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PA Business Climate Mired in Recession

But optimism surfaces that recovery could get underway soon


A third of Pennsylvania businesses are worried they will not be able to survive the recession, and access to credit is not the main reason for their concern. This as the Lincoln Institute's Spring 2008 Keystone Business Climate Survey again found a record number of business leaders saying the state's economy has gotten worse over the past six months.

The Keystone Business Climate Survey is a semi-annual poll of the people who actually run businesses – the owners, chief executive officers, or local managers for whom the economy is not something they talk about, it is what they do. And staying in business has gotten much more difficult. Seventy-six percent of the respondents said business conditions in Pennsylvania have gotten worse over the past six months. That is the most pessimistic result in the 15 years the Lincoln Institute has been conducting the survey. It surpasses the former most pessimistic result recorded in September of last year when 65% said the economy had gotten worse. A year ago, in March of 2008, 59% reported a worsening state business climate.

The good news, to the degree there is any, is that there is a growing sense that the worse may now be behind us. Twenty-nine percent said they expect the business climate to get worse over the coming six months. That is down from the 50% who forecast a worsening economy last September. Twenty-two percent actually expect the economy to improve over the coming six months, while 46% expect it to stay about the same.

Mirroring official statistics, respondents to the Keystone Business Climate Survey report employment levels have declined over the past six months. Forty-two percent report employing fewer people, while just 4% say the have increased the number of employees in their business. Fifty-four percent said employment levels have remained about the same. Again, the survey shows the worse may be over. The number of businesses expecting to employ fewer people during the coming six months is down to 13%, while 10% expect to add employees. Seventy-four percent expect employment levels to remain constant.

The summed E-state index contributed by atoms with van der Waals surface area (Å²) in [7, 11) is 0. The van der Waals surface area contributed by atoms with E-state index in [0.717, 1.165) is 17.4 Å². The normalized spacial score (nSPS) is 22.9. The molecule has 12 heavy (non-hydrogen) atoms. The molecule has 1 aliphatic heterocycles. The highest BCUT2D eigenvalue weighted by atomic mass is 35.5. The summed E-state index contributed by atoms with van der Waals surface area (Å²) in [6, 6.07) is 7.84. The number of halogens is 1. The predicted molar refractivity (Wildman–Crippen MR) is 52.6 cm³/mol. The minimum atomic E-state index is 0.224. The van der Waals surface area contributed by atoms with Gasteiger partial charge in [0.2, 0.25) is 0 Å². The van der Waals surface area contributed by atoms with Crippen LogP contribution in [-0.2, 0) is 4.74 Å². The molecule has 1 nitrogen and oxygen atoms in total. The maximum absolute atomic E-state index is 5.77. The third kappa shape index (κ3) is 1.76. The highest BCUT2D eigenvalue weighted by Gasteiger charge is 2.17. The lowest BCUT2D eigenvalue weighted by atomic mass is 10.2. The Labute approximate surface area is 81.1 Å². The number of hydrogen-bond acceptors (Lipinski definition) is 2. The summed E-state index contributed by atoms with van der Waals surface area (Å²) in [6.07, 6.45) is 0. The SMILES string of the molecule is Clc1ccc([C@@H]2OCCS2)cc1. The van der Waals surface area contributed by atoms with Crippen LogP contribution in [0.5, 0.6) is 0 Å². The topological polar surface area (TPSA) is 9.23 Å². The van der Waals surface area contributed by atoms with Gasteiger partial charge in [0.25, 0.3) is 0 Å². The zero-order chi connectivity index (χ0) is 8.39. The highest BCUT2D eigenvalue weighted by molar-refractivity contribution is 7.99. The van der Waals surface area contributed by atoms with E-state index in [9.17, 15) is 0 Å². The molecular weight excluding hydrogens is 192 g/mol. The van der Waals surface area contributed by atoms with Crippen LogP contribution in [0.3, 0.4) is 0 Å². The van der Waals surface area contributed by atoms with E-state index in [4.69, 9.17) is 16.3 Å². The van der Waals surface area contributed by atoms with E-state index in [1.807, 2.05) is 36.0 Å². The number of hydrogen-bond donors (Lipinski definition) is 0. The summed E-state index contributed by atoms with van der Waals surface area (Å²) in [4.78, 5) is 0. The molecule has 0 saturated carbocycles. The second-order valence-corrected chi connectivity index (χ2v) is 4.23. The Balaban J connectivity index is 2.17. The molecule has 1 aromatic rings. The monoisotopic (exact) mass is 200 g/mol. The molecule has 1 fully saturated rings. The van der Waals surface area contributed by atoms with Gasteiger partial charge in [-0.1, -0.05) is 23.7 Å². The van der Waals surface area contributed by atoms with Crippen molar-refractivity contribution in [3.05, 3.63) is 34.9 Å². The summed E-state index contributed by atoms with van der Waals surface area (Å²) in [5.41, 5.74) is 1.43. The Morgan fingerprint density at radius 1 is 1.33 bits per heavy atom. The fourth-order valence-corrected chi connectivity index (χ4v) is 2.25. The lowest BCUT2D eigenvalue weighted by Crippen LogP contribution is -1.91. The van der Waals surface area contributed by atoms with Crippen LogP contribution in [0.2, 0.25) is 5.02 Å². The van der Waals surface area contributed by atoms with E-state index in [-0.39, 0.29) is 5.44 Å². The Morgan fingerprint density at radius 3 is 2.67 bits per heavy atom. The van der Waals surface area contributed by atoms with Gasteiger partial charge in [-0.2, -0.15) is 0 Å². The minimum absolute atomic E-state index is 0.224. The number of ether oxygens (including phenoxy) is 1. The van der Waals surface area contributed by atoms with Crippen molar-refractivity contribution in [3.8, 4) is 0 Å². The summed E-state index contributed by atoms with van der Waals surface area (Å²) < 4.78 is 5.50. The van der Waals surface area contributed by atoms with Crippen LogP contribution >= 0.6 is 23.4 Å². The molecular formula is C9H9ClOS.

In order to deal with the current recession, 41% of the businesses said they have had to lay off employees, another 53% have reduced employee work hours. Raising prices was necessary at 30% of the businesses, while 27% said they have had to cut prices to remain competitive. Another 14% have reduced their product lines, 5% have closed facilities, and 1% reported going out of business entirely.

When asked about their top business concern Pennsylvania's business leaders defied conventional wisdom citing lost sales rather than access to credit as the main reason for their difficulties. In fact access to credit trailed lost sales, high taxes, and access to health care for causing sleepless nights. Forty-two percent said their biggest concern is lost sales, 23% said high taxes are a problem, 20% said they are concerned over access to health care, while just 9% said access to credit was a major concern.

The degree to which lost sales are causing a problem was reflected in the fact 62% said their sales have decreased over the past six months, while just 13% reported an increase in sales. Twenty-four percent said sales had remained constant. There is a bit of a positive attitude looking ahead: 24% expect sales to increase over the coming six months while 49% say they forecast sales remaining about the same. Still, 24% are forecasting declining sales.

Job Approval Ratings

The poor state of the economy is reflected in job approval ratings for leading elected and appointed officials, most of whom received a strongly negative job performance rating from the business leaders who responded to the Lincoln Institute's Spring 2008 Keystone Business Climate Survey.

Leading the list is President Barack Obama who received a 26% positive job approval rating, while 63% disapproved of his performance in office. He did well, however, when compared to Governor Ed Rendell who received a 75% negative rating while only 14% approved of his job performance. The state's two U.S. Senators also fared poorly, especially U.S. Senator Arlen Specter. Specter received a 60% negative/24% positive rating; U.S. Senator Bob Casey scored a 54% negative/14% positive. The nation's two top appointed fiscal officers also came in for criticism. Federal Reserve Board Chairman Ben Bernanke received a 49% negative/22% positive score, and U.S. Treasury Secretary Timothy Geithner fared even worse with a 63% negative/15% positive score.

Pennsylvania Attorney General Tom Corbett received the strongest positive job approval rating from the business leaders. He received a 38% positive/13% negative rating (49% undecided). Auditor General Jack Wagner scored a 14% positive/13% negative with 73% undecided. New State Treasurer Rob McCord starts out with a 7% positive/15% negative rating with 78% undecided.

As for institutions, survey respondents wished a pox on all their houses. Eighty percent have a negative opinion of the job being done by the U.S. Senate, and 83% disapprove of the job being done by the U.S. House of Representative. Meanwhile, back in Penn's woods, 63% disapprove of the job performance of the Pennsylvania House of Representatives and 57% gave a negative rating to the Pennsylvania State Senate.